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Initial Treatment of Bipolar I Disorder in Children and Adolescents: Risperidone, Lithium, or Divalproex Sodium

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Initial Treatment of Bipolar I Disorder in Children and Adolescents: Risperidone, Lithium, or Divalproex Sodium

Post  Admin on Tue May 01, 2012 11:01 am

A Randomized Controlled Trial of Risperidone, Lithium, or Divalproex Sodium for Initial Treatment of Bipolar I Disorder, Manic or Mixed Phase, in Children and Adolescents.
Arch Gen Psychiatry. Published online January 2, 2012.

There was a paucity of comparative pharmacological research for initial treatment of bipolar I disorder, manic or mixed phase, in children and adolescents.

To investigate which medication to administer first to antimanic medication–naive subjects.

Design, Setting, and Participants
The Treatment of Early Age Mania (TEAM) study recruited 6- to 15-year-old children and adolescents with DSM-IV bipolar I disorder (manic or mixed phase) at 5 US sites from 2003 to 2008 into a controlled, randomized, no-patient-choice, 8-week protocol. Blinded, independent evaluators conducted all baseline and end-point assessments.

Subjects received a titrated schedule of lithium, divalproex sodium, or risperidone. Medications were increased weekly only if there was inadequate response, and no dose-limiting adverse effects, to maximum doses of lithium carbonate (1.1-1.3 mEq/L), divalproex sodium (111-125 μg/mL), and risperidone (4-6 mg).

Main Outcome Measures
Primary outcome measures were the Clinical Global Impressions for Bipolar Illness Improvement–Mania and the Modified Side Effects Form for Children and Adolescents.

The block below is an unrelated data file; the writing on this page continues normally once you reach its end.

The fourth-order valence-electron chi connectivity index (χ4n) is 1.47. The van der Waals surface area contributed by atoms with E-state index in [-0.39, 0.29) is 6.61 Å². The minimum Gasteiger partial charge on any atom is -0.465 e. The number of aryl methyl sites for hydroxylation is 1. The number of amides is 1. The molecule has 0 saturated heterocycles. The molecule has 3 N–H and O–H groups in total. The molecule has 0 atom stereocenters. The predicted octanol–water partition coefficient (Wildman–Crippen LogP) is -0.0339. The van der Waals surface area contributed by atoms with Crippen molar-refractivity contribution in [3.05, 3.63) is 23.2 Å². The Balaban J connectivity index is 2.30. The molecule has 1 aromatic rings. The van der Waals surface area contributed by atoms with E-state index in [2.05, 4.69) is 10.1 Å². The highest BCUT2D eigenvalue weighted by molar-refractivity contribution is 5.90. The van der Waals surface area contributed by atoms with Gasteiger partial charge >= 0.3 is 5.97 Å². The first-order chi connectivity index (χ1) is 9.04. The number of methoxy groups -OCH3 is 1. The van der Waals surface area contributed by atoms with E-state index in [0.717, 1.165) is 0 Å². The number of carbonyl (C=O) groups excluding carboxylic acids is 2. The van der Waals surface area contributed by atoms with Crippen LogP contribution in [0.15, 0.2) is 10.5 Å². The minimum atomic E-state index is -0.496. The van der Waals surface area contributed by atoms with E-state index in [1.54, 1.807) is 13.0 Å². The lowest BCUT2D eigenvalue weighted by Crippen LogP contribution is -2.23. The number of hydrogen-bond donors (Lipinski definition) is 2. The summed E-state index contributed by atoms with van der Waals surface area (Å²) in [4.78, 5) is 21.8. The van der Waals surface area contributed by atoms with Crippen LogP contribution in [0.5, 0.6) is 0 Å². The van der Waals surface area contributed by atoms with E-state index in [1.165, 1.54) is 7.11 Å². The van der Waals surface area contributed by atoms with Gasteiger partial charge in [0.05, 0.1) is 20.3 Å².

- There were 279 antimanic medication–naive subjects (mean [SD] age, 10.1 [2.8] years; 50.2% female) who had the following characteristics: 100% elated mood and/or grandiosity, 77.1% psychosis, 97.5% mixed mania, 99.3% daily rapid cycling, and mean (SD) mania duration of 4.9 (2.5) years.
- The mean (SD) titrated lithium level was 1.09 (0.34) mEq/L, and the mean (SD) divalproex sodium level was 113.6 (23.0) μg/mL. The mean (SD) titrated risperidone dose was 2.57 (1.21) mg.
- Higher response rates occurred with risperidone vs lithium (68.5% vs 35.6%; 21 = 16.9, P < .001) and vs divalproex sodium (68.5% vs 24.0%; 21 = 28.3, P < .001).
- Response to lithium vs divalproex sodium did not differ.
- The discontinuation rate was higher for lithium than for risperidone (21 = 6.4, P = .011).
- Increased weight gain, body mass index, and prolactin level occurred with risperidone vs lithium (F1,212 = 45.5, P < .001; F1,212 = 39.1, P < .001; and F1,213 = 191.4, P < .001, respectively) and vs divalproex sodium (F1,212 = 34.7, P < .001; F1,212 = 45.3, P < .001; and F1,213 = 209.4, P < .001, respectively).
- The thyrotropin level increased in subjects taking lithium (t62 = 11.3, P < .001).

Risperidone was more efficacious than lithium or divalproex sodium for the initial treatment of childhood mania but had potentially serious metabolic effects.

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